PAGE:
In exchange for the potential funds, states had to drop their own state education standards and adopt the Common Core Standards Initiative (a.k.a., CCS) — nationalized curriculum standards, nationalized curriculum, nationalized assessments, a nationalized teacher evaluation system, and a nationalized database.
Under the $787 billion Stimulus measure, money was set aside for RTTT funding. About $3.9 billion was awarded in Phase 1 and Phase 2 of RTTT in 2010; since then, an additional $1.5 billion has been granted. This brings the total competitive awards to $5.4 billion.
Cost to Implement CCS
How about the costs? One reliable estimate places the nationwide cost of implementing CCS at $15.8 billion.
As a block, the states will spend $16 billion and get $5 billion in federal grants. Why would the states change to a system that costs several times what they will receive in return? That does not sound like a very good deal to me.
When the states were competing for those coveted federal dollars, they were not calculating realistic costs for the conversion. Theodor Rebarber, CEO and founder of AccountabilityWorks, explained: “States did almost no costs analysis” when they signed on to adopt the Common Core standards. They sorely needed the money and viewed CCS through the proverbial “rose-colored glasses.”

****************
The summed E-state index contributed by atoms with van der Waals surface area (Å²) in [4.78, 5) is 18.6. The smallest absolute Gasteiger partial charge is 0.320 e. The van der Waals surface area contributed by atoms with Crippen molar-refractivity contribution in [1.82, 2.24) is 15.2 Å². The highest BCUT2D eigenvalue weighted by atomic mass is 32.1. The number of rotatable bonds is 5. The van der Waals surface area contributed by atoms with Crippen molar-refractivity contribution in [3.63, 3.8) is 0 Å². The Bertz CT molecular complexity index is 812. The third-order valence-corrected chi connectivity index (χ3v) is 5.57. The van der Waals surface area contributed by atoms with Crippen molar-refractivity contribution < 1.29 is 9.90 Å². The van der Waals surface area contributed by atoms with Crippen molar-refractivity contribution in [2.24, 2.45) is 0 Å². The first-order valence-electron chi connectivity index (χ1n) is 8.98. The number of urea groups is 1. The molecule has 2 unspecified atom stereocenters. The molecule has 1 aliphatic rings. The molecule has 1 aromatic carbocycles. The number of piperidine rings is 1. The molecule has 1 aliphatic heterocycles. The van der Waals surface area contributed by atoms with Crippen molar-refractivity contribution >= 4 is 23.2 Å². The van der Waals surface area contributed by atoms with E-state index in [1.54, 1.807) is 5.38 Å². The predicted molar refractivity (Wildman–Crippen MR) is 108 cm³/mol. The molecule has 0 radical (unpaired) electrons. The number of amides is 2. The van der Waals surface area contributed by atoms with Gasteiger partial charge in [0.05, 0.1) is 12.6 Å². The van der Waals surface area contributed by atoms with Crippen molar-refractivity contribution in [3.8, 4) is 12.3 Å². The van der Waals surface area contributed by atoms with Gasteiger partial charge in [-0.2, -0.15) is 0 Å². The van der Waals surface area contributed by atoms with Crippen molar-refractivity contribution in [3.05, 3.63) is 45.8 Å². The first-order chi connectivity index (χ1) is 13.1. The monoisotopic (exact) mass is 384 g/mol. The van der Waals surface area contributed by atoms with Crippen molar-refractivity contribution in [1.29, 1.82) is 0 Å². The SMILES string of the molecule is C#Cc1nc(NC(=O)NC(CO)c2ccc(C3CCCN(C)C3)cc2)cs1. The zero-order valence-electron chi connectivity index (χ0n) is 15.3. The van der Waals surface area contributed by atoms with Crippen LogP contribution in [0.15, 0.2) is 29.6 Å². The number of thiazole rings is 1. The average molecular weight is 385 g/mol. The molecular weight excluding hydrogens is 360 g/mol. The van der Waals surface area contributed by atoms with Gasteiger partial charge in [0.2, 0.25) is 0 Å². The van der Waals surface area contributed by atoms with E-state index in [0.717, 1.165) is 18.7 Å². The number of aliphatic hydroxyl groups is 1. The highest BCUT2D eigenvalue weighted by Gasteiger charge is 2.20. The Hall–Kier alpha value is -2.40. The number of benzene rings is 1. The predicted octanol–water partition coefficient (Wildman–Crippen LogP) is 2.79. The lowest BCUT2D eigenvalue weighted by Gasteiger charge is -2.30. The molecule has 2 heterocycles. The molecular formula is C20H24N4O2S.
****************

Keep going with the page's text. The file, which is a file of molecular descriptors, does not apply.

If the RTTT grant money were the chief reason that states adopted the Common Core Standards Initiative (the nationalization of the public schools), would they drop out of CCS if the conversion costs were significantly higher than the RTTT funds received from the federal government? That is a good question.
This report will cover the federal RTTT awards; however, the major emphasis will be on the cost side of the equation. I think many states will “get off the national standards train” once the real costs are known.
When I was searching for reliable cost estimates on implementing the Common Core Standards, I found an excellent White Paper report published by the Pioneer Institute entitled National Cost of Aligning States and Localities to the Common Core Standards by AccountabilityWorks, No. 82 – February 2012.
My report is based almost entirely on this outstanding Pioneer Institute White Paper.
Quality of the Standards
I think it is obvious that the potential RTTT award money was the chief reason that the states gave up their own state standards and adopted the Common Core Standards (CCS).
People might try to argue that the national standards are an improvement over the states’ standards. Numerous education experts certainly do not think the Common Core Standards are an improvement over the state standards.
The Pioneer Institute recently published a report by R. James Milgram and Sandra Stotsky, “Lowering the Bar: How Common Core Math Fails to Prepare High School Students for STEM.”